As Adam Montefiore, the Jerusalem Post’s wine columnist and the un-official brand ambassador for Israeli wine, explained to me in 2012, “It is true that there are more hectares of Cabernet Sauvignon planted [in Israel], but because of overall higher average yields, Carignan is still the leading variety in terms of tons harvested, with approximately 20 percent of the total wine grape harvest.” 

While most Israeli Carignan is used as a blending grape or to make somewhat indifferent red wines (Daniel Rogov, the late Israeli wine critic once told me that he believed that up to a quarter of budget-priced Israeli “Cabernet Sauvignons” were actually made from Carignan), when old Carignan vines are heavily pruned, they can produce remarkable wines. There are now excellent kosher Carignan wines coming from Israel and Spain; and Jonathan Hajdu, one of California’s most talented kosher winemakers, says that he will later this year release an old vine Carignan though his Adventurers’ Guild wine club (see story on page 14).  Hajdu says said that he likes his Carignan so much that he plans to start incorporating Carignan into his regular offerings. 

For those wanting to keep up with the fashions, below are tasting notes for some kosher rosé and Carignans that are worth seeking out.


Les Lauriers des Rothschild, Rosé, France, 2015: Made of the same cuvée of Merlot, Cabernet Franc and Cabernet Sauvignon as used in the red Les Lauriers des Rothschild, this light-peach-colored, light-to-medium-bodied wine has a floral nose with notes of apricots, apples and cream. Look for flavors of peaches, nectarines and oranges, with a touch of honey. Sixty percent of the wine aged in used oak barrels, which gives the wine a very light layer of oak and just a bit more body than found in many rosés. This vintage is nearing the end of its life, and it should be consumed by the end of the summer. However, the next vintage should be out very shortly. Score A-/B+ 

Covenant, Red C, Rosé, Sonoma, 2016: Light-bodied and rose colored, this classically Californian rosé is dry and crisp, with flavors and aromas of strawberries, raspberries, sour cherries and honeysuckle.  Well-structured and very refreshing, it should be served icy cold, and within the next year. Score A-/B+ 

Don Ernesto, Beret, Rosé, Napa Valley, 2016: Made by Ernie Weir (a.k.a. Don Ernesto) of Hagafen Cellars, this light-bodied, deep-rose-colored Syrah rosé has flavors and aromas of strawberries, watermelon and cantaloupe, with notes of Meyer lemons and honeysuckle, and just a hint of greenness. Dry, crisp and refreshing, this wine should be consumed within the next year. Score B+ 

Vitkin Winery, Israeli Journey, Rosé, 2016: This dry, light-bodied, dark-peach-colored rosé was made from a blend of Grenache and Carignan using the Saignée method with the addition of some press wine. The wine has a very floral nose with hints of citrus and honey.  Look for flavors of grapefruit and peach, with a touch of honey. Drink within the next year.  Score B+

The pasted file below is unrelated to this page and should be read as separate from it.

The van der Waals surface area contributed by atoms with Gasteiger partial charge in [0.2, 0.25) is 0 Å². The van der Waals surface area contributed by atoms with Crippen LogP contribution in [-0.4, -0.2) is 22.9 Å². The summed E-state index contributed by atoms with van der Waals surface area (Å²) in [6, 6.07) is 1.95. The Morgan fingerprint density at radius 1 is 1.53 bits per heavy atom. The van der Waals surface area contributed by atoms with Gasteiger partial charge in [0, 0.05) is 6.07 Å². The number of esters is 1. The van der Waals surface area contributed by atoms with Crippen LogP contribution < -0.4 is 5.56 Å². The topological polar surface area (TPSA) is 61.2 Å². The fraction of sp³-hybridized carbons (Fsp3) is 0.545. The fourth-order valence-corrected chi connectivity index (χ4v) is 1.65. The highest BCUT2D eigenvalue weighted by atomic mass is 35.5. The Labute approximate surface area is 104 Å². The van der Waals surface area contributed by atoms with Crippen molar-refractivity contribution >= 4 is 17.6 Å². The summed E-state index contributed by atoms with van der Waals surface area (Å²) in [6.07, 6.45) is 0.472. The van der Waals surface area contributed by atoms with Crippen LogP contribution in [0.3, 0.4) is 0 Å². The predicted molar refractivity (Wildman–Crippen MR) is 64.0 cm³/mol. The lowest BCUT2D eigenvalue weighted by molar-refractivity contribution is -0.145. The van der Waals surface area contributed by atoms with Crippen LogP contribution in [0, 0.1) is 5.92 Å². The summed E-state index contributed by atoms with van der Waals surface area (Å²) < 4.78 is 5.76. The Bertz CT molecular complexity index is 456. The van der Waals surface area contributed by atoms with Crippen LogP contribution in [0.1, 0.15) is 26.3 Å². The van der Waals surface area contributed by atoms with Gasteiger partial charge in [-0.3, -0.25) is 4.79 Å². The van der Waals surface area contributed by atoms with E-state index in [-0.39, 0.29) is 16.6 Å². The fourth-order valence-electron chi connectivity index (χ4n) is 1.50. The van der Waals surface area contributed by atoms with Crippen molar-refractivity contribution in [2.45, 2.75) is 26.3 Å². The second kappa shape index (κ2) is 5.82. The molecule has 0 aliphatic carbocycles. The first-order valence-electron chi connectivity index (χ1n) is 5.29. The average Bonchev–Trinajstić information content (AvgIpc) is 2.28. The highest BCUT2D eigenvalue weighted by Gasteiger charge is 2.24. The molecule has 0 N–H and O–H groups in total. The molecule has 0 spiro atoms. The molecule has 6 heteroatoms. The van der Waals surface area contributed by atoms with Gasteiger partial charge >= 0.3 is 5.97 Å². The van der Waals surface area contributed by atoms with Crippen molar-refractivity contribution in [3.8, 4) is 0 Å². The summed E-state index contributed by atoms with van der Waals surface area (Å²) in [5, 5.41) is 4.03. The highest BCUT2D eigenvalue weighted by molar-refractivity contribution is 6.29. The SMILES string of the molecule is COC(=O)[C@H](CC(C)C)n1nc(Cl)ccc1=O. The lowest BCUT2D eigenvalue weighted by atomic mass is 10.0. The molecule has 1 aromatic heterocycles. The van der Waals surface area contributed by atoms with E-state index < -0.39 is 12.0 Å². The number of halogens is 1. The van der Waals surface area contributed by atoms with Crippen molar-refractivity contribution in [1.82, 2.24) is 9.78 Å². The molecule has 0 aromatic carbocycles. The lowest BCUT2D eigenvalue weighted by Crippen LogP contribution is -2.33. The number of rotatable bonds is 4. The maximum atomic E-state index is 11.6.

Capçanes, La Flor del Flor, old vines Samsó, Montsant, 2012 (Barrel Sample):Made from Carignan grapes — known as Samsó in the Catalonia — grown on head-pruned 85-to-105-year-old vines, this wine is meaty, muscular and full-bodied. The nose, which is still tight, is dominated by cherries and cassis, blackberries, cedar, oak and pipe tobacco with a note of violets. Look for flavors of sour cherries, blackberries, cranberries, with notes of cassis, crème de mûre, and cedar, oak and bitter chocolate in the background. Well-structured, with an abundance of powdery tannins, and good mineral extraction, the wine is only now just approachable, but will only start to show its best in a year or two and should be able to cellar until 2028 or longer.   Score A/A-.

Recanati, Wild Carignan, Reserve, Judean Hills, 2014: This full-bodied, dark-purple-colored wine was made from Carignan grapes grown in a non-irrigated vineyard on vines that were planted more than three decades ago. The nose is complex with notes of cherries, cranberries, blackberries and oak, with an intriguing whiff of Earl Grey tea. Look for flavors of cherries, cassis, blackberries, cranberries, plums, and espresso, with notes of anise, and allspice all built upon an earthy, oaky, background. Well-balanced, with powerful-yet-supple tannins, this wine should drink well until 2022 or 2023. Score A-. 

Jezreel Valley Winery, Shomron, 2014: Made from Carignan grapes grown on 45-year-old vine-stock in the Shfeya vineyard, north of Zikron Ya’akov, this garnet-colored wine has a bouquet of cherries, cassis and cranberries, with notes of uncured tobacco and cedar. Fruit-forward, but with surprising depth, the wine’s flavor has elements of cherries, cranberries, red currants, rhubarb and spice. Drink now and for the next four years. Score B+

Carmel, Appellation, Old-Vine Carignan, Shomron, 2009. Dark garnet in color, this full-bodied wine was made from Carignan grapes grown on 30-year-old vines near the winery’s headquarters in Zichron Ya’acov. While nearing the end of its life, this wine is still drinking well. Oak and brier dominate the nose but also look for whiffs of cherries, red currents and cassis. The flavor has elements of cassis, cherries, red currents, raspberries, oak and spice. This wine should be consumed in the next six months. Drink up. Score B+.

How is Kosher Wine Made?

Kosher wines are NOT blessed by a Rabbi. To make Kosher wines, there are two basic requirements:

1. Must Only Be Handled By Jews In The Winery

Only religious Jews may handle the wine and touch the equipment from the time the grapes arrive at the winery. Even a Jewish winemaker who is not orthodox is not allowed to draw samples from the barrels. This may be frustrating for a hands-on winemaker, but Kosher producers are used to it…and it is not a restriction that affects quality.

2.There Are Stricter Wine Additive Rules

Yeasts, fining, and cleaning materials have to be certified as Kosher and must not be derived from animal by-items. An example, fining agents that are not permitted include gelatin (animal derivative), casein (dairy derivative), and isinglass (because it comes from a non-Kosher fish.) Many Kosher wines are perfectly suitable for vegetarians – and vegans too (if egg white is not used).